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Characterizing egg quality and larval performance from captive mahi‐mahi Coryphaena hippurus (Linnaeus, 1758) spawns over time
- Kloeblen, Steven, Stieglitz, John D, Suarez, Jorge A, Grosell, Martin, Benetti, Daniel D
- Aquaculture research 2018 v.49 no.1 pp. 282-293
- Coryphaena hippurus, amino acids, aquaculture, breeding stock, captive animals, diet, egg quality, eggs, eicosapentaenoic acid, energy, larvae, models, morphometry, nutrients, oils, prediction, regression analysis, spawning, toxicology, vitamin E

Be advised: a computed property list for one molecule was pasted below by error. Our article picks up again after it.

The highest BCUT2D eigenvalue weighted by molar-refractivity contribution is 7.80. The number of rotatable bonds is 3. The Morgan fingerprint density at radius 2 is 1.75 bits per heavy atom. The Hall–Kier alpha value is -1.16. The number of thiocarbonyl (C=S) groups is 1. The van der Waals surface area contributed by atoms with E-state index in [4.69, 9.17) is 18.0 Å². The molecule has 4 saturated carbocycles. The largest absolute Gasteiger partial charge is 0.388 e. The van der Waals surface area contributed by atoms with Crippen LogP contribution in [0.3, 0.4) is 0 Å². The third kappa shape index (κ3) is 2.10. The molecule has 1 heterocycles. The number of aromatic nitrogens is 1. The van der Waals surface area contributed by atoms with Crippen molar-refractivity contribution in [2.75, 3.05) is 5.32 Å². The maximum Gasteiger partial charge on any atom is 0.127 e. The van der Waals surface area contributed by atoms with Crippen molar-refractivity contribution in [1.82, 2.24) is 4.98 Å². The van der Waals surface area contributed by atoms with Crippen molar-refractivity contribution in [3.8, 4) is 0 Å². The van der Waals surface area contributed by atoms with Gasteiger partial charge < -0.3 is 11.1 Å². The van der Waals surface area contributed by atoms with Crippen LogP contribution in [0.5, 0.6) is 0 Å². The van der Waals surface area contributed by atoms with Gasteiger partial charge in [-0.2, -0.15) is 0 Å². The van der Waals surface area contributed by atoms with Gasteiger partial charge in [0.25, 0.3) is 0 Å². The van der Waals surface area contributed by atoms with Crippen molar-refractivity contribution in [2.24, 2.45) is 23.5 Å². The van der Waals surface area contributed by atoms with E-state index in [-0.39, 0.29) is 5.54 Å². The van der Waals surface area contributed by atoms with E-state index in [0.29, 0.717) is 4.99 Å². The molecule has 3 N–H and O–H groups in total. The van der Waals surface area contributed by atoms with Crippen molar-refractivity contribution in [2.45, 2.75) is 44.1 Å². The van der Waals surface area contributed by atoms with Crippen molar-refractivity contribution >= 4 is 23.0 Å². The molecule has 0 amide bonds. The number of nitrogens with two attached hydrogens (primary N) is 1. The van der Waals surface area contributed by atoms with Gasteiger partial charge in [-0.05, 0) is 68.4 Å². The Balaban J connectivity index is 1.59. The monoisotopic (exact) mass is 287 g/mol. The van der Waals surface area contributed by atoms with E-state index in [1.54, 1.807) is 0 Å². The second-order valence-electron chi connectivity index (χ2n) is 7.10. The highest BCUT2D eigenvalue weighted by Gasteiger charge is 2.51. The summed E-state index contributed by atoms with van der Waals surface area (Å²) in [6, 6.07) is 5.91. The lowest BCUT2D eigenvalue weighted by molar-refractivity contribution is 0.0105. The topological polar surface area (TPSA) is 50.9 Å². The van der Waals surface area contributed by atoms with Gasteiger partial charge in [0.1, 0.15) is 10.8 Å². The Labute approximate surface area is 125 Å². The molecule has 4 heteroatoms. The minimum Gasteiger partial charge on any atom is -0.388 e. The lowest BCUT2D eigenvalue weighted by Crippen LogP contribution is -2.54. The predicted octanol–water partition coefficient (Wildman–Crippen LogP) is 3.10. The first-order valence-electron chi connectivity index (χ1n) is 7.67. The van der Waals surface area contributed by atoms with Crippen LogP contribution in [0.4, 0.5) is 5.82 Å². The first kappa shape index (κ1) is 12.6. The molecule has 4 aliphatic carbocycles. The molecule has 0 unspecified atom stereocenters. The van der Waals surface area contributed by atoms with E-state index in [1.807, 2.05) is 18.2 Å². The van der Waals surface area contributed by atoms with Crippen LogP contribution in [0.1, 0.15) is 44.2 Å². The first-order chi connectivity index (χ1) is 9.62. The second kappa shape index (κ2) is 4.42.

- Mahi‐mahi Coryphaena hippurus is a promising species for aquaculture development and has been used as a model species for oil toxicology and physiology studies. This species has one of the fastest growth rates of any marine teleost and a unique reproductive biology due to its high spawning frequency and reproductive energy allocation. These characteristics lend the species to being an excellent model for understanding broodstock nutrition for other high energetic pelagic species. In this study, egg morphometrics and larval survival were tracked over a 10‐week period from the initial capture of wild mahi‐mahi broodstock. Larval quality from subsequent spawns collected over time was quantified using larval survival activity indices (SAIs) as a metric to assess egg quality. Larval SAIs were maintained and did not significantly decrease (p < .05) over the time course of this study. A multiple linear regression based on the elapsed time in captivity of the broodstock, egg diameter and larval SAI at 1 dph provided the most accurate prediction of larval SAI at 3 dph (R² = 0.996 p < .05). There were strong positive correlations with larval SAIs at 1 and 3 dph and the key nutrients: eicosapentaenoic acid (C20: 5n‐3, EPA) and related fatty acid ratios, vitamin E and nearly all amino acids under investigation. This study demonstrated that larval survival was maintained over time due to the supply of these key nutrients in the broodstock diet.